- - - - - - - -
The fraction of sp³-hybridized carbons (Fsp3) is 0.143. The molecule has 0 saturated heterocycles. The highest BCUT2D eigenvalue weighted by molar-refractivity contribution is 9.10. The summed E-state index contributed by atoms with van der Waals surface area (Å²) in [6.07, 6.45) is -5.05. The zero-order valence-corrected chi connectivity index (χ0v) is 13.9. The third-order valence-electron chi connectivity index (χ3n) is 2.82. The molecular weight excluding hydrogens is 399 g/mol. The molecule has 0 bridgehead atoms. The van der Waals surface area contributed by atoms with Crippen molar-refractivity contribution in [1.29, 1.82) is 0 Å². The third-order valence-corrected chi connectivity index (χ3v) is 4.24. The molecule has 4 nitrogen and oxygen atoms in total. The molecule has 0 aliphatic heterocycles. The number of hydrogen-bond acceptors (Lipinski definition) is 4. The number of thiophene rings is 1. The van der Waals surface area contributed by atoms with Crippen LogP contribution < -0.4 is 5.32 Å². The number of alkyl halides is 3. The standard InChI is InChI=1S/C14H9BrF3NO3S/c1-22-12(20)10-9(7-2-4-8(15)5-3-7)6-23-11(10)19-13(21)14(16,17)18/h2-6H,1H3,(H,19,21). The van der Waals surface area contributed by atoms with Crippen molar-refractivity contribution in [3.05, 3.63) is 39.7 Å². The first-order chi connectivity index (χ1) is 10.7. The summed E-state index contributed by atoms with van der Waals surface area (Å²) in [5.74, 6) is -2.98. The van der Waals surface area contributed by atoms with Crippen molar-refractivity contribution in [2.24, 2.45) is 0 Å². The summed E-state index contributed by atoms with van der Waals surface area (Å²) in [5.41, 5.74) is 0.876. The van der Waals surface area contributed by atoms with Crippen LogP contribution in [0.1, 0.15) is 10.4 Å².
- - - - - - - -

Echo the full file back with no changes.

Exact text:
The fraction of sp³-hybridized carbons (Fsp3) is 0.143. The molecule has 0 saturated heterocycles. The highest BCUT2D eigenvalue weighted by molar-refractivity contribution is 9.10. The summed E-state index contributed by atoms with van der Waals surface area (Å²) in [6.07, 6.45) is -5.05. The zero-order valence-corrected chi connectivity index (χ0v) is 13.9. The third-order valence-electron chi connectivity index (χ3n) is 2.82. The molecular weight excluding hydrogens is 399 g/mol. The molecule has 0 bridgehead atoms. The van der Waals surface area contributed by atoms with Crippen molar-refractivity contribution in [1.29, 1.82) is 0 Å². The third-order valence-corrected chi connectivity index (χ3v) is 4.24. The molecule has 4 nitrogen and oxygen atoms in total. The molecule has 0 aliphatic heterocycles. The number of hydrogen-bond acceptors (Lipinski definition) is 4. The number of thiophene rings is 1. The van der Waals surface area contributed by atoms with Crippen LogP contribution < -0.4 is 5.32 Å². The number of alkyl halides is 3. The standard InChI is InChI=1S/C14H9BrF3NO3S/c1-22-12(20)10-9(7-2-4-8(15)5-3-7)6-23-11(10)19-13(21)14(16,17)18/h2-6H,1H3,(H,19,21). The van der Waals surface area contributed by atoms with Crippen molar-refractivity contribution in [3.05, 3.63) is 39.7 Å². The first-order chi connectivity index (χ1) is 10.7. The summed E-state index contributed by atoms with van der Waals surface area (Å²) in [5.74, 6) is -2.98. The van der Waals surface area contributed by atoms with Crippen molar-refractivity contribution in [2.24, 2.45) is 0 Å². The summed E-state index contributed by atoms with van der Waals surface area (Å²) in [5.41, 5.74) is 0.876. The van der Waals surface area contributed by atoms with Crippen LogP contribution in [0.1, 0.15) is 10.4 Å².